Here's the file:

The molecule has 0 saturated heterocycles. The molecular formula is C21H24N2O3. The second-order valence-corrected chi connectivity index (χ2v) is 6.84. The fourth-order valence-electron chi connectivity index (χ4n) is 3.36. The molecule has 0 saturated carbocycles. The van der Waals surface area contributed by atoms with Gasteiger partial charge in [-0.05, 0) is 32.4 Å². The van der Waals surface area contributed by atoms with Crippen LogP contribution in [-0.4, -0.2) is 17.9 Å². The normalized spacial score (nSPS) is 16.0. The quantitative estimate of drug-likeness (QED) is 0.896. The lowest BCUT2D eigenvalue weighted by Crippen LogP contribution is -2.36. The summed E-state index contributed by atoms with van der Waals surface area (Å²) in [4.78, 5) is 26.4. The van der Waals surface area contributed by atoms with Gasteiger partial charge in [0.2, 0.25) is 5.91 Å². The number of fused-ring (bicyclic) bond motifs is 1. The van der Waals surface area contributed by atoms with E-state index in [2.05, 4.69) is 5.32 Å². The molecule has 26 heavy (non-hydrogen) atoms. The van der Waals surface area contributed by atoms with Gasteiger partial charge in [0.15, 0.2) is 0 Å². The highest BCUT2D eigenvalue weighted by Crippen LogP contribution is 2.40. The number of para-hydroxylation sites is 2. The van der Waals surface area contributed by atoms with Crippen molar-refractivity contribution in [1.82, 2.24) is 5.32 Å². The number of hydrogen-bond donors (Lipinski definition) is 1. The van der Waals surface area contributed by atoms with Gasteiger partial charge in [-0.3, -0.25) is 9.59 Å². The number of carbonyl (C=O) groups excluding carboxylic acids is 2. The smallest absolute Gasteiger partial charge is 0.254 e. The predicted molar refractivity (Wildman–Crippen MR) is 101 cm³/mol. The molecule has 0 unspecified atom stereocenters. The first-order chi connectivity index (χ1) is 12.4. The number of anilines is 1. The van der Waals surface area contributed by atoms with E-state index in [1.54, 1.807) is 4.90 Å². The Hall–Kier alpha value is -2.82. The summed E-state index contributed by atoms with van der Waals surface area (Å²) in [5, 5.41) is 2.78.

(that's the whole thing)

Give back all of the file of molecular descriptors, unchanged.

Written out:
The molecule has 0 saturated heterocycles. The molecular formula is C21H24N2O3. The second-order valence-corrected chi connectivity index (χ2v) is 6.84. The fourth-order valence-electron chi connectivity index (χ4n) is 3.36. The molecule has 0 saturated carbocycles. The van der Waals surface area contributed by atoms with Gasteiger partial charge in [-0.05, 0) is 32.4 Å². The van der Waals surface area contributed by atoms with Crippen LogP contribution in [-0.4, -0.2) is 17.9 Å². The normalized spacial score (nSPS) is 16.0. The quantitative estimate of drug-likeness (QED) is 0.896. The lowest BCUT2D eigenvalue weighted by Crippen LogP contribution is -2.36. The summed E-state index contributed by atoms with van der Waals surface area (Å²) in [4.78, 5) is 26.4. The van der Waals surface area contributed by atoms with Gasteiger partial charge in [0.2, 0.25) is 5.91 Å². The number of fused-ring (bicyclic) bond motifs is 1. The van der Waals surface area contributed by atoms with E-state index in [2.05, 4.69) is 5.32 Å². The molecule has 26 heavy (non-hydrogen) atoms. The van der Waals surface area contributed by atoms with Gasteiger partial charge in [0.15, 0.2) is 0 Å². The highest BCUT2D eigenvalue weighted by Crippen LogP contribution is 2.40. The number of para-hydroxylation sites is 2. The van der Waals surface area contributed by atoms with Crippen molar-refractivity contribution in [1.82, 2.24) is 5.32 Å². The number of hydrogen-bond donors (Lipinski definition) is 1. The van der Waals surface area contributed by atoms with Gasteiger partial charge in [-0.3, -0.25) is 9.59 Å². The number of carbonyl (C=O) groups excluding carboxylic acids is 2. The smallest absolute Gasteiger partial charge is 0.254 e. The predicted molar refractivity (Wildman–Crippen MR) is 101 cm³/mol. The molecule has 0 unspecified atom stereocenters. The first-order chi connectivity index (χ1) is 12.4. The number of anilines is 1. The van der Waals surface area contributed by atoms with E-state index in [1.54, 1.807) is 4.90 Å². The Hall–Kier alpha value is -2.82. The summed E-state index contributed by atoms with van der Waals surface area (Å²) in [5, 5.41) is 2.78.